Opening a cowl flap has two effects: It increases the size of the outlet aperture and it also deflects the oncoming external airstream outward from the skin of the airplane. Both of these effects work to increase the amount of cooling air flowing through the system. The larger exit aperture makes it possible for more air to exit the cowling for a given exit velocity.

The outward-deflected cowl flap acts as a dam to oncoming external flow. As the air negotiates the obstruction caused by the cowl flap, the air pressure on the forward-facing outer skin of the cowl flap increases and the air pressure behind the cowl flap decreases. This makes the external air pressure at the cooling air exit aperture lower than it would be without the deflection caused by the cowl flap. The lower air pressure at the cooling air exit increases the pressure differential between the high pressure in the upper plenum and the lower pressure at the exit. This pressure differential is what drives air through the cooling flow path, so increasing the differential increases the total cooling airflow.

Cowl flaps generate increased drag when they are opened. As we just saw, the air pressure on the forward-facing skin of the cowl flap is higher than the air pressure on its inner/aft face. While this pressure difference works to increase the cooling airflow, it also generates a net rearward (drag) force on the cowl flap itself. The flow behind the open cowl flap can also disrupt the flow over other components of the airplane that are farther downstream. It’s important to take the effect of the wake of the cowl flap and the exiting cooling flow into account when placing the cooling air outlets on the airplane to ensure that there are no serious detrimental interference effects with the cowl flaps open.

Airplanes that need variable-geometry cooling systems are typically higher-performance airplanes with high power-to-weight ratios to give them the high cruise speed they are designed to achieve. Because of this, they have ample power at lower speeds to overcome the extra drag of the cowl flaps, and the small decrease in climb performance it causes is an acceptable penalty to gain the cruise performance improvement the variable-geometry system can give.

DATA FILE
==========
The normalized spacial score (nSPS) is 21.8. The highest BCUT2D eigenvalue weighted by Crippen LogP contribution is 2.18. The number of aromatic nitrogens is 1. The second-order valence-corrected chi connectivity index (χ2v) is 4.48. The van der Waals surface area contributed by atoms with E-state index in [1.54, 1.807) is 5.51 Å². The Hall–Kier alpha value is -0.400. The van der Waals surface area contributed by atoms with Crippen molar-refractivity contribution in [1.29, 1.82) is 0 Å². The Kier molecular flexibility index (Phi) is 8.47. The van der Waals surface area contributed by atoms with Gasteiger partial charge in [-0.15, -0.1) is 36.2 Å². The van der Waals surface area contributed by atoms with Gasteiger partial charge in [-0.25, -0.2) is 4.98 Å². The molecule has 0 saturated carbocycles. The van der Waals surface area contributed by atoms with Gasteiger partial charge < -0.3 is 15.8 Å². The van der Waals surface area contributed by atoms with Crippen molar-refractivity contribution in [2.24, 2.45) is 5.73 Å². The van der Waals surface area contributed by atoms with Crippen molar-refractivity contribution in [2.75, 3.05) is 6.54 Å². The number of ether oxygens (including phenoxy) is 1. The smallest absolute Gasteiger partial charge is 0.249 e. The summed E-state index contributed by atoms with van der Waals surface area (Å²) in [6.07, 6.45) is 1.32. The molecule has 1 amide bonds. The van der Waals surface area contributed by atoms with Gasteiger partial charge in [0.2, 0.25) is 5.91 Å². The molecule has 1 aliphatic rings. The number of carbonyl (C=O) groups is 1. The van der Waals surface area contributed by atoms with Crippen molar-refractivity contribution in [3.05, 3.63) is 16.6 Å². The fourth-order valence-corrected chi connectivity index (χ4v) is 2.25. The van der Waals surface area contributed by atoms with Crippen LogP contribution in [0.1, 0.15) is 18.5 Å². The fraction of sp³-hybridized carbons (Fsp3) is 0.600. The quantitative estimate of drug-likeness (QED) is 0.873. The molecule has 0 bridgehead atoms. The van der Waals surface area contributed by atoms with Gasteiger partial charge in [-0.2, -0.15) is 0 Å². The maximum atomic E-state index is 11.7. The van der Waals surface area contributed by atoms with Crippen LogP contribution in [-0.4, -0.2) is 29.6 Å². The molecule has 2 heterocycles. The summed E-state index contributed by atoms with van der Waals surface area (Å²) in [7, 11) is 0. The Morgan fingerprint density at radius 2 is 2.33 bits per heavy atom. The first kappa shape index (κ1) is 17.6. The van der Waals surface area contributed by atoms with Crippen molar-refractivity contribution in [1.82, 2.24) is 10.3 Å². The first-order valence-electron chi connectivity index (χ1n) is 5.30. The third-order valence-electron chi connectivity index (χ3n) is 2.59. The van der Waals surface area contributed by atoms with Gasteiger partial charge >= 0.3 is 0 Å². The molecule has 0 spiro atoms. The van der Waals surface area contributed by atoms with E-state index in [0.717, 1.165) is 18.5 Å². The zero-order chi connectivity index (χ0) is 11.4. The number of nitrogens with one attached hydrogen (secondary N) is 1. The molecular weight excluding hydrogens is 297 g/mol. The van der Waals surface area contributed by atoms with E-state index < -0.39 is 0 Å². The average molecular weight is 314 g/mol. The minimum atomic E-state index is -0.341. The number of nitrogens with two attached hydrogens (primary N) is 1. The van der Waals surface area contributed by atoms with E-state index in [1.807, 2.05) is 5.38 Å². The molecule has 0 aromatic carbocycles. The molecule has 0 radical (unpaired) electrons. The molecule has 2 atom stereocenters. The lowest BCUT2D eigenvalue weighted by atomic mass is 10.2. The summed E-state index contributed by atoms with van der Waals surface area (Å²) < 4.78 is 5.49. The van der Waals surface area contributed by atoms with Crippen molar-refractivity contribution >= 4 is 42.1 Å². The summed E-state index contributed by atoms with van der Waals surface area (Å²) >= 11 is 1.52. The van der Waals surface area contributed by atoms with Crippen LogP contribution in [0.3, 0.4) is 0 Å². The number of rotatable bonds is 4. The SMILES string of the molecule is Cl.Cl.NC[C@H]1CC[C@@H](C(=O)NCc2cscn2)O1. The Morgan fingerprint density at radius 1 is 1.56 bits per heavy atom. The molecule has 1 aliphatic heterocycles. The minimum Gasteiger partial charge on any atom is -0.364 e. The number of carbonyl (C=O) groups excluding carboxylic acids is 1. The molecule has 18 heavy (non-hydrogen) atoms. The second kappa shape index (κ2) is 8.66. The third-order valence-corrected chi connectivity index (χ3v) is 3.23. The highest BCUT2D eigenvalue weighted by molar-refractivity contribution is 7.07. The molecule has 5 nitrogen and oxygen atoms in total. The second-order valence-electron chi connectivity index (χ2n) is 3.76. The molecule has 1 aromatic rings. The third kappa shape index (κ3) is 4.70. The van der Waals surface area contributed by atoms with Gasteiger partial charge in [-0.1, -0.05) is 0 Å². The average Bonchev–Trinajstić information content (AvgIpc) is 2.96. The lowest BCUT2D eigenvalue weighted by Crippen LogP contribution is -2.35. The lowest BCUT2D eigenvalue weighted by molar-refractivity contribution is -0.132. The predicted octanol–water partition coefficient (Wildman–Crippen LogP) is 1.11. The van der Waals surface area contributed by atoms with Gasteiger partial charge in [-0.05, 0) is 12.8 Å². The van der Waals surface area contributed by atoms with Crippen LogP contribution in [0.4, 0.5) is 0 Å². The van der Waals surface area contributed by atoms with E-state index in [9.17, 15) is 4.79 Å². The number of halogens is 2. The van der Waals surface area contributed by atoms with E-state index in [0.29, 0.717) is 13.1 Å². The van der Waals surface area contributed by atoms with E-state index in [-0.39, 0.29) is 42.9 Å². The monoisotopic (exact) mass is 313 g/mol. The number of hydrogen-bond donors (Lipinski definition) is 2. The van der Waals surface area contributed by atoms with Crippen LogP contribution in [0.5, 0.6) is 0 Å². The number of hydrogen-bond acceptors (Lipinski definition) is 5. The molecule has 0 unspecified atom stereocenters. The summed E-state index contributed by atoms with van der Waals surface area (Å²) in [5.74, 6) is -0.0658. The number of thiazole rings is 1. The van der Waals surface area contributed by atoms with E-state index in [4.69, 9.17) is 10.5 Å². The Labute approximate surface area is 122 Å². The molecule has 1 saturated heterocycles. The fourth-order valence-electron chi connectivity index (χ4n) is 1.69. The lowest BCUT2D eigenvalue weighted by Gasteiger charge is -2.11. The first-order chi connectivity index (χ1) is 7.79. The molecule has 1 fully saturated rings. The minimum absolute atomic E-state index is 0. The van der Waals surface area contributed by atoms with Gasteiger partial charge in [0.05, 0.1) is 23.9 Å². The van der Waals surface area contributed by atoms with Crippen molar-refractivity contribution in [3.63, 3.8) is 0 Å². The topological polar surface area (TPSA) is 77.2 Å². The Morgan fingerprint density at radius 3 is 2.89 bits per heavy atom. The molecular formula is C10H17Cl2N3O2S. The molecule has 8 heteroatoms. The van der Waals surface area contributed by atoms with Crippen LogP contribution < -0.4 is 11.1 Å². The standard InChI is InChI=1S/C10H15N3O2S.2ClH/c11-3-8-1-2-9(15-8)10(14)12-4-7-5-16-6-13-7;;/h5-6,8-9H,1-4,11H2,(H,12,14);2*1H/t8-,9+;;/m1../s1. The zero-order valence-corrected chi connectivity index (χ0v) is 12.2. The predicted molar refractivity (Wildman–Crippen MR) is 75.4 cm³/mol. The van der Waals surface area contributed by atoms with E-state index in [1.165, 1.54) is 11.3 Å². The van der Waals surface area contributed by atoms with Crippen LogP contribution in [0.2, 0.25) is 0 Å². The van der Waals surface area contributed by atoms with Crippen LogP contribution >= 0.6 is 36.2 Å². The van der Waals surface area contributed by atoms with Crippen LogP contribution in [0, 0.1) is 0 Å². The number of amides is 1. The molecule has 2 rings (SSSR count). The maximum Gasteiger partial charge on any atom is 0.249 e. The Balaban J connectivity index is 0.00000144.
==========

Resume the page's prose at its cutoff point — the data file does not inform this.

## Variable Flush Ramps

If the drag of opening a cowl flap is too much for a particular airplane design, an alternative is to use an inward-opening flush ramp to vary the size of the outlet aperture. These ramps are hinged at their aft edge and form the inner side of the cooing air exit path. Moving the ramp changes the distance between the forward edge of the ramp and the outer skin of the cowling, thus altering the size of the outlet aperture. The ramps open inward, so moving them inboard increases the size of the cooing air exit, and moving them outward reduces it.

Since the ramps are entirely inside the cowling and open inward, they never protrude into the outer flow and hence do not generate the same drag increase as cowl flaps do. The downside is that the ramps don’t produce a low-pressure zone at the cooling air exit to help pull flow through the system, so they are somewhat less effective than cowl flaps. Ramps are also harder to integrate because they need space to move inside the cowling.

Both forms of variable-geometry outlets can produce significant improvements in performance over a fixed-geometry system for high-performance airplanes with a large speed range between climb and cruise.

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Barnaby is a Technical Fellow for Northrop Grumman’s Advanced Design organization. A private pilot with single-engine and glider ratings, Barnaby has been involved in the design of unconventional airplanes including canards, joined wings, flying wings and some too strange to fall into any known category.

#### 1 COMMENT

1. The article discusses a variable geometry cooling system for aircraft, I am intrigued. How does a variable geometry cooling system enhance aircraft performance and efficiency?